Silent Light (15)

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The Independent Culture

Winner of this year's Jury Prize at Cannes, Carlos Reygadas's meditation on love, infidelity and the divine begins with a quite astounding shot of the sun rising. Like everything else here it really lasts a family's grace before breakfast, a car journey, a lovers' kiss but if you have the patience then you may just find yourself beguiled.

Set among the god-fearing, black-clad Mennonites of rural north Mexico, the drama concerns an adulterous farmer (Cornelio Wall Fehr) who agonises between the woman he loves (Maria Pankratz) and the wife (Miriam Toews) who bore him six children. "Drama" might be too strong a word; essentially it's all stitched together from painterly compositions of figures, faces, landscape, the weather and long, long silences.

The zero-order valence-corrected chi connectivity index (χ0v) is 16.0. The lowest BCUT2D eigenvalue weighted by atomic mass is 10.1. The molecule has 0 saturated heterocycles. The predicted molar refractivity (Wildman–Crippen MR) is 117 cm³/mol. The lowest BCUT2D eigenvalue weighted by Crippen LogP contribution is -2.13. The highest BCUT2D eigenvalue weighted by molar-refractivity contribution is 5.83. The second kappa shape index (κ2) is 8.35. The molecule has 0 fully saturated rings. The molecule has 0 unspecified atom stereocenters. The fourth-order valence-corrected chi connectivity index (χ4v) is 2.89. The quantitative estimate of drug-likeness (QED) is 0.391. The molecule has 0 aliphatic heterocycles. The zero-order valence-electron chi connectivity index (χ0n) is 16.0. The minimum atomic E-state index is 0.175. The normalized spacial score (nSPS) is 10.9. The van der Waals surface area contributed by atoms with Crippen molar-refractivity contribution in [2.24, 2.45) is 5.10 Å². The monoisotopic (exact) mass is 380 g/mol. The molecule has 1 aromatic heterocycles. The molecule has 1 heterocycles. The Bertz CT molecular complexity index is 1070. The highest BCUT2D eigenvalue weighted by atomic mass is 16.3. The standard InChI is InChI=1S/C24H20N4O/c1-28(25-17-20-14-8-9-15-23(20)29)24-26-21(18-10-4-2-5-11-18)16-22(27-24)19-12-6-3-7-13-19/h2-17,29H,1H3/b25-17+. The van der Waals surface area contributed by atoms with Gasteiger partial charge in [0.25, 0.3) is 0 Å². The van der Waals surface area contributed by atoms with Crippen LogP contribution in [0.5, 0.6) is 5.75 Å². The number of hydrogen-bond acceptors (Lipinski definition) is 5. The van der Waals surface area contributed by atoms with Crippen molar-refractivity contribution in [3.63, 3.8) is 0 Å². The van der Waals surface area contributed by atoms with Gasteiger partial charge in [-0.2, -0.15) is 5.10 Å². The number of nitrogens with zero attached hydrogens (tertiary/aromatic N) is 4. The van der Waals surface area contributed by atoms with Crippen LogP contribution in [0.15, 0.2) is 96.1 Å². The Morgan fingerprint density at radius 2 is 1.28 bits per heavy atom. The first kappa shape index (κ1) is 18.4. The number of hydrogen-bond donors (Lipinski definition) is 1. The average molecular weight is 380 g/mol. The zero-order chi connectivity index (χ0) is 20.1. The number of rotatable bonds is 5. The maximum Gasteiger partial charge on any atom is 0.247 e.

One sequence, soundtracked almost entirely by rainfall, is an exquisite metaphorical display of emotional tumult. Let me confess that a few times I wished Reygadas would pick up the pace a little but then so much of the film's poetry is in the pace. Just check that sunrise.